How to Keep Your Cool, an Article by an ADHD Sufferer

How to Keep Your Cool, an Article by an ADHD Sufferer

Posted on: April 26th, 2018 by Neurohealth Associates

The following is an article from ADDitude Magazine by Sandy Maynard

When everyday hassles like traffic jams or long meetings inflate your ADHD stress levels, use these tips to stay calm and collected.

Everyone gets mad sometimes. But given our penchant for impatience and impulsivity, we adults with attention deficit disorder (ADHD or ADD) lose our cool more often than most.

Fortunately, I’ve found simple, yet effective, ways to stay calm in the face of everyday hassles, like traffic jams, boring meetings, rude salespeople, parking tickets, long waits for customer service, and so on.

My Lost Luggage

Not long ago, I flew home to Washington, D.C., after a long, exhausting trip. What a relief to be home again, I thought, as I eyed the baggage circulating on the conveyor belt. But relief turned to frustration, and then to anger, as I realized that, no matter how much I wanted my suitcase to materialize, it wasn’t going to. The airline had lost my luggage. Again. I was furious.

As I trudged to customer service, I did just what I tell my clients to do in such situations — I took several slow, deep breaths. I kept on deep-breathing (in through the nostrils and out through the mouth), and managed to be civil as the man behind the counter explained that my suitcase wouldn’t be delivered to my home until after midnight.

I was still fuming when I boarded the Metro train, although I was pleased with myself for not causing a scene at the airport. As I took my seat for the ride home, I thought about how my former client, Richard, would have handled the situation.

Richard is doing well now, but he was a real hothead when he first came to see me. He lost his temper in all sorts of everyday situations, especially those over which he had little control.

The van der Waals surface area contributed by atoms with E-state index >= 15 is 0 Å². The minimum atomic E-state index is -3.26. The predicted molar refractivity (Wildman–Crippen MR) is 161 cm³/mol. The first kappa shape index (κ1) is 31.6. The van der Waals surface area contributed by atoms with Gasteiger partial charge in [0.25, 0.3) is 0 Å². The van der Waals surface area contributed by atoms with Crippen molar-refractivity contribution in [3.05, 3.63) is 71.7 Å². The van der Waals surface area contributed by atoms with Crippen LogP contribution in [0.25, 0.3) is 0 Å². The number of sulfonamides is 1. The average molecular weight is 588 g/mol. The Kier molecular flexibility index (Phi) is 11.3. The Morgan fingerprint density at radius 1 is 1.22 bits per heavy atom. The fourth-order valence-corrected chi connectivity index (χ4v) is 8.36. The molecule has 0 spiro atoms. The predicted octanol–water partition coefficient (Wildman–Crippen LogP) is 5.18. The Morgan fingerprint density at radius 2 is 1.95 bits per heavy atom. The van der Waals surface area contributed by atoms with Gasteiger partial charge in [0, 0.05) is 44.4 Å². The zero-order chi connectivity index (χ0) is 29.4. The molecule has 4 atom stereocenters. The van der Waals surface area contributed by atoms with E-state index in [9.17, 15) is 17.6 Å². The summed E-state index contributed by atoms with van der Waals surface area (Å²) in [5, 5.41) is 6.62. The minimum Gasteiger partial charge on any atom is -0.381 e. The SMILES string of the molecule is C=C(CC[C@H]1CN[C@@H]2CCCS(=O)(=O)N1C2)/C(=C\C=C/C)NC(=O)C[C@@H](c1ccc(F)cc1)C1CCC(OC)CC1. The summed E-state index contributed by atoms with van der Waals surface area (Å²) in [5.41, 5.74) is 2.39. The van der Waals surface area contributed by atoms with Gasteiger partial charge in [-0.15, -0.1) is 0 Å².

Long meetings at work drove him crazy (long-winded boss). Ditto for rush-hour commutes (traffic), long family trips in the car (bickering kids), and discussions with his wife about money (different priorities). Once, while trying to assemble a storage cabinet, he got so frustrated (crummy instructions) that he threw the thing across the room.

Preempting Problems

Richard and I started our work together by identifying ways in which he could exercise at least some control in such situations. He realized that he was more likely to keep his cool on family trips if he got plenty of rest beforehand. Similarly, he found that having a snack before a meeting helped him stay calm, no matter how long his boss droned on. Robert also realized just how vital maintaining his sense of humor was to his well-being. He started collecting Dilbert cartoons, and even added sense of humor to his packing lists.

Richard found breathing exercises especially effective. He got into the habit of taking 10 slow, deep breaths before getting into his car, sitting down for meetings, and so on. The more he practiced this simple technique, the better it worked.

When I finally arrived home, I realized that the key to my apartment was in my still-missing suitcase. Now on the brink of tears, I took yet another deep breath and phoned maintenance, which isn’t known for its speedy service when tenants are locked out. With all the good cheer I could muster, I explained my plight, concluding with, “I’ll be the frazzled-looking lady half passed-out on the lobby sofa.”

The maintenance man laughed. “Hang in there, Sandy,” he said. “I’ll be right over.” And he was.

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Prescription sleeping pills don’t put you to sleep. They put your brain into a state similar to being in a coma, essentially bypassing any restorative value of sleep

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